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Coral Reef Studies

ARC Centre of Excellence for Coral Reef Studies
James Cook University Townsville
Queensland 4811 Australia

Phone: 61 7 4781 4000
Email: info@coralcoe.org.au

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Plankton-eating fish drive fishing ‘sweet spots’

03
Nov 2021

A new study has found ocean plankton and their predators are responsible for sparking ‘sweet spots’ of abundant fish in tropical coral reefs. These areas will become more important to fishers as reefs around the world continue to degrade.

The study’s lead author Dr Renato Morais, a postdoctoral researcher from the ARC Centre of Excellence for Coral Reef Studies (Coral CoE) and Research Hub for Coral Reef Ecosystem Functions at James Cook University (JCU), said plankton-eating fish play a major, widespread role in the productivity of tropical coral reefs.

He said microscopic plankton form the base of marine food webs. They are eaten by tiny creatures such as zooplankton, which are then eaten by ocean creatures, such as corals and fish, and then those fish are eaten by larger fish.

“Coral reefs are renowned for a high biological productivity—when life thrives— but how this happens still eludes scientists,” Dr Morais said.

“We found ‘sweet spots’ of abundant fish are created where biological productivity converges from the ocean and spikes locally on reefs,” he said.

“These ‘sweet spots’, we found, are often driven by plankton-eating fish that feast on plankton from further offshore.”

He said as plankton reach the reef, carried by ocean waters, they are readily preyed upon, transferring energy and nutrients from offshore ecosystems to coral reef ecosystems. The influx boosts some areas beyond their usual limits of biological production to become richer with life.

Until now, little was known about the extent to which oceanic plankton and plankton-eaters boost the productivity of coral reef fishes. To address this, Dr Morais and his colleagues integrated and analysed extensive data from visual fish counts.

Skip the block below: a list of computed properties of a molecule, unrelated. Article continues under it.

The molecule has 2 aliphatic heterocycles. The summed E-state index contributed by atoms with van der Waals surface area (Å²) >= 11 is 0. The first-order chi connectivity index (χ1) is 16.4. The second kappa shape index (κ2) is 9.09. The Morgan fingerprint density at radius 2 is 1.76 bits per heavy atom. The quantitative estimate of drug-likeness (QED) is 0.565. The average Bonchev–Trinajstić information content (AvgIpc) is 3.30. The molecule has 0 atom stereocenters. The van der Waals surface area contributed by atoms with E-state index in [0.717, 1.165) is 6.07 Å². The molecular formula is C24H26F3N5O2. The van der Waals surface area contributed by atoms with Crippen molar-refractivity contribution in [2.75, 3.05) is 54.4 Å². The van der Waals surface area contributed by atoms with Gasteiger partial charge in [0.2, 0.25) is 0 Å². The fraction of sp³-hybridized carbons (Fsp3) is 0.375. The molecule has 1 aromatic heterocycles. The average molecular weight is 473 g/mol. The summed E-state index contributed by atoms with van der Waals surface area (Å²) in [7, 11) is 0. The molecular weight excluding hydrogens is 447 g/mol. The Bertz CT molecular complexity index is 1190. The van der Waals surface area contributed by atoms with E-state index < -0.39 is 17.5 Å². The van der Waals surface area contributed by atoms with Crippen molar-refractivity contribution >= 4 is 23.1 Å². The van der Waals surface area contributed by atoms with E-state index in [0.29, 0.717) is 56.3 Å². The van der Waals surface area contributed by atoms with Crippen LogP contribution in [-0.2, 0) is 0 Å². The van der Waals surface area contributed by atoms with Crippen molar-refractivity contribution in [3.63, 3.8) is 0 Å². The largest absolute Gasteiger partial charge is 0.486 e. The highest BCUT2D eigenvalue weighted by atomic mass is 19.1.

“One dataset covered the tropical waters of the Indian Ocean and much of the Pacific, while the other fish-count data came from three specific tropical locations that were representative of the diversity of coral reef ecosystems found in the larger dataset,” said coauthor Dr Alexandre Siqueira, from Coral CoE at JCU.

“By feeding on offshore plankton, these fish deliver extra resources to reef ecosystems, which drives the local concentration of extreme biological productivity—including for their own predators, which are large fish,” said coauthor Professor David Bellwood, also from Coral CoE at JCU.

“These ‘sweet spots’ are where fishing can be bountiful,” Prof Bellwood said.

“Plankton-eating fish in some of these areas are responsible for more than half of the total fish production—up to 22 kg per hectare per day.”

The researchers say their findings hold particular significance for the future of tropical reef fisheries.

“As coral reefs continue to degrade, we can expect offshore productivity to decline,” Dr Morais said.

“So, the areas where these dwindling resources are concentrated may become even more important for fishers.”

 

PAPER

Morais RA, Siqueira AC, Smallhorn-West PF, Bellwood DR. (2021). ‘Spatial subsidies drive sweet spots of tropical marine biomass production’. PLoS Biology. DOI: 10.1371/journal.pbio.3001435

IMAGES

A selection of images can be used for media stories with credit to the photographer as stated in the image caption. Please note these are for single use with this story only, not for any other story. No archival permissions are granted.

CONTACT

Renato Morais (Townsville, AEST)
E: renato.morais@my.jcu.edu.au

Alexandre Siqueira Townsville, AEST)
P: +61 (0)498 574 927
E: alexandre.siqueira@my.jcu.edu.au

David Bellwood Townsville, AEST)
P: +61 (07) 4781 4447
E: david.bellwood@jcu.edu.au

FOR FURTHER INFORMATION

Melissa Lyne / Coral CoE (Sydney, AEDT)
P: +61 (0)415 514 328
E: melissa.lyne@jcu.edu.au

Fishing ‘sweet spots’ are driven by plankton-eating fish. They feast on ocean plankton that drift in from offshore, which fuels the biological productivity in the area. Photo © Emry Oxford.
Fishing ‘sweet spots’ are driven by plankton-eating fish. They feast on ocean plankton that drift in from offshore, which fuels the biological productivity in the area. Photo © Emry Oxford.

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Coral Reef Studies

ARC Centre of Excellence for Coral Reef Studies
James Cook University Townsville
Queensland 4811 Australia

Phone: 61 7 4781 4000
Email: info@coralcoe.org.au